When Sacramento Kings coach Keith Smart debated pursuing coaching in the National Basketball Association or college athletics, there was a lump in his throat that sent him to the professional ranks.
Smart said he knew he couldn't keep himself from violating national collegiate rules against giving money to a player in financial trouble or buying winter clothes for athletes without.
He remembers struggling himself in college, despite being on a full-ride scholarship. His mother sent him $20 a week for things like food and incidentals, but it came up short when he needed a winter coat or a quick flight home.
"My little cousin passed away and I couldn't go to the services," said Smart, who launched the game-winning shot in 1987 to win the National Collegiate Athletic Association championship for the Indiana University Hoosiers.
Stories similar to Smart's have been cited by the National College Players Association as reasons the NCAA, a non-profit membership organization that governs collegiate sports, should allow universities to better compensate players.
As the collegiate sporting world focuses on March Madness, perhaps the NCAA's highest profile competition, a bill making its way through California's Legislature is calling for just that. It's also creating concerns that the proposed legislation could affect the NCAA eligibility of state universities.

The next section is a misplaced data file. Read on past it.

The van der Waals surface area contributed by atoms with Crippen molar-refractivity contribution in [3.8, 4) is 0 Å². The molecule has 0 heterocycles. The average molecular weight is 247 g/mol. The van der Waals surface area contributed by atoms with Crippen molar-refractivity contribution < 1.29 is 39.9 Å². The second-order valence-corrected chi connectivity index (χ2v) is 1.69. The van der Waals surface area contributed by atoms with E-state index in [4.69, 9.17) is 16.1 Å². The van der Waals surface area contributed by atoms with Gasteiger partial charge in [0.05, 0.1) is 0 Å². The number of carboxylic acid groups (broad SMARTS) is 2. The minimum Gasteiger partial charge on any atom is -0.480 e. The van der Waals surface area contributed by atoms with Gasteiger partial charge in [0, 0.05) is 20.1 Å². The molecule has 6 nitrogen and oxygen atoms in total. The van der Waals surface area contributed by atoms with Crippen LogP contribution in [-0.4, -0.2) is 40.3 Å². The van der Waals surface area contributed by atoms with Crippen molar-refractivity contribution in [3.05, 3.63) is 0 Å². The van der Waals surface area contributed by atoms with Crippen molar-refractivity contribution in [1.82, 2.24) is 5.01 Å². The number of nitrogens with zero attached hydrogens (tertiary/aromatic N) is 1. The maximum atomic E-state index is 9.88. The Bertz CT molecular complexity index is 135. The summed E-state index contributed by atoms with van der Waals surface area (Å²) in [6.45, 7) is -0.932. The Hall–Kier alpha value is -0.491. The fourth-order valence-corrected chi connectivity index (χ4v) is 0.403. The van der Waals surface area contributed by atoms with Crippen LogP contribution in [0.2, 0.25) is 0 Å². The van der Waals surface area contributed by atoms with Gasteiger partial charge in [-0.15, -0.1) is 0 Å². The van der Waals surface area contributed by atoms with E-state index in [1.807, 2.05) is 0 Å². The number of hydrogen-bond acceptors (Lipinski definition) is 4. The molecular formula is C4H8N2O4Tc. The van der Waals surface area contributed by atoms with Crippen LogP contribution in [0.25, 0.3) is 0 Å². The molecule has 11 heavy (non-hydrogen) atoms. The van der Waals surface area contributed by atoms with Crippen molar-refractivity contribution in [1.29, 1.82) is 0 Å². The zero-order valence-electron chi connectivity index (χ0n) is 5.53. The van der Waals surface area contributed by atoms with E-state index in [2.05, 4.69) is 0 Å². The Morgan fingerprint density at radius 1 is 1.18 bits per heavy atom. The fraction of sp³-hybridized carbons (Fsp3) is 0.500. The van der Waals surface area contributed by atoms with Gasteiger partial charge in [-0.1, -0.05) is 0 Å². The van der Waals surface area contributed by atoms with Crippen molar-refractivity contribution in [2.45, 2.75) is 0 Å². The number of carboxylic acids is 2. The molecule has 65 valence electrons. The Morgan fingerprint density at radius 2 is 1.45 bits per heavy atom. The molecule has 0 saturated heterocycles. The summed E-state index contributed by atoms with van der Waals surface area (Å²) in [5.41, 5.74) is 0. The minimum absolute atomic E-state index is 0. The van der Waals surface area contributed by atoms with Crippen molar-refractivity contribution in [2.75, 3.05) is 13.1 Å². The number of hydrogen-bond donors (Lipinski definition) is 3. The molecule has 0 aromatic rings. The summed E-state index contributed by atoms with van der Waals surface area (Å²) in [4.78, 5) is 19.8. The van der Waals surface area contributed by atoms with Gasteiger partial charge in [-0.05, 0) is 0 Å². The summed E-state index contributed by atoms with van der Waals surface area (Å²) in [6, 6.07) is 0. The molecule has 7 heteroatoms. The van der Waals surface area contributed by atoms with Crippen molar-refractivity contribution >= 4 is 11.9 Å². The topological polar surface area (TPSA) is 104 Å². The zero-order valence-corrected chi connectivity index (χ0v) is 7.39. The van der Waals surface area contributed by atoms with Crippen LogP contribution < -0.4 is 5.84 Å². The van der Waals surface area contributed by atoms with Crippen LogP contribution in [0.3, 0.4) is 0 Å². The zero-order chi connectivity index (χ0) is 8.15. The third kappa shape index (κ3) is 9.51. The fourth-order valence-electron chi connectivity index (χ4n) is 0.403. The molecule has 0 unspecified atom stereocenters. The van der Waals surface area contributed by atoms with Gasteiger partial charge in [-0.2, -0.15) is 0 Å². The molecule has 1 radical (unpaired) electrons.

Assembly Bill 475 would require all public universities and colleges in California that offer full athletic scholarships and receive media and licensing revenues in excess of $20 million to provide each athlete $3,600 stipends and guarantee full-ride athletic scholarships for five years, instead of the year-to-year guarantee.
Currently, only two California public universities fit this media revenue threshold UCLA and UC Berkeley. The stipend would be paid for out of the university's media rights and licensing revenues.
"When you have the kind of money that college athletics make, this shouldn't be a problem," said Assemblywoman Cheryl Brown, D-San Bernardino, who is carrying the bill. "They should say here is your five-year scholarship. Here are the tutors you need. The $3,600 stipend, that's toothbrushes and other things."
Brown said her bill, which is sponsored by the National College Players Association, is an attempt to improve college graduation rates among athletes. She said full-ride scholarships come up short in paying for the entire cost of attendance.
The bill piggybacks on a law passed last year called the Student Athlete Bill of Rights, which, among other things, requires big-time college sports programs in California to offer scholarship athletes equivalent aid for up to five years if they are incapacitated by injury or illness resulting from their sport. The law currently applies to UCLA, Stanford, USC and UC Berkeley.
Schools originally opposed the Student Athlete Bill of Rights, saying it was too expensive and would put them at a competitive disadvantage given that the provisions did not apply to all schools, just those earning more than $10 million in media revenue each year.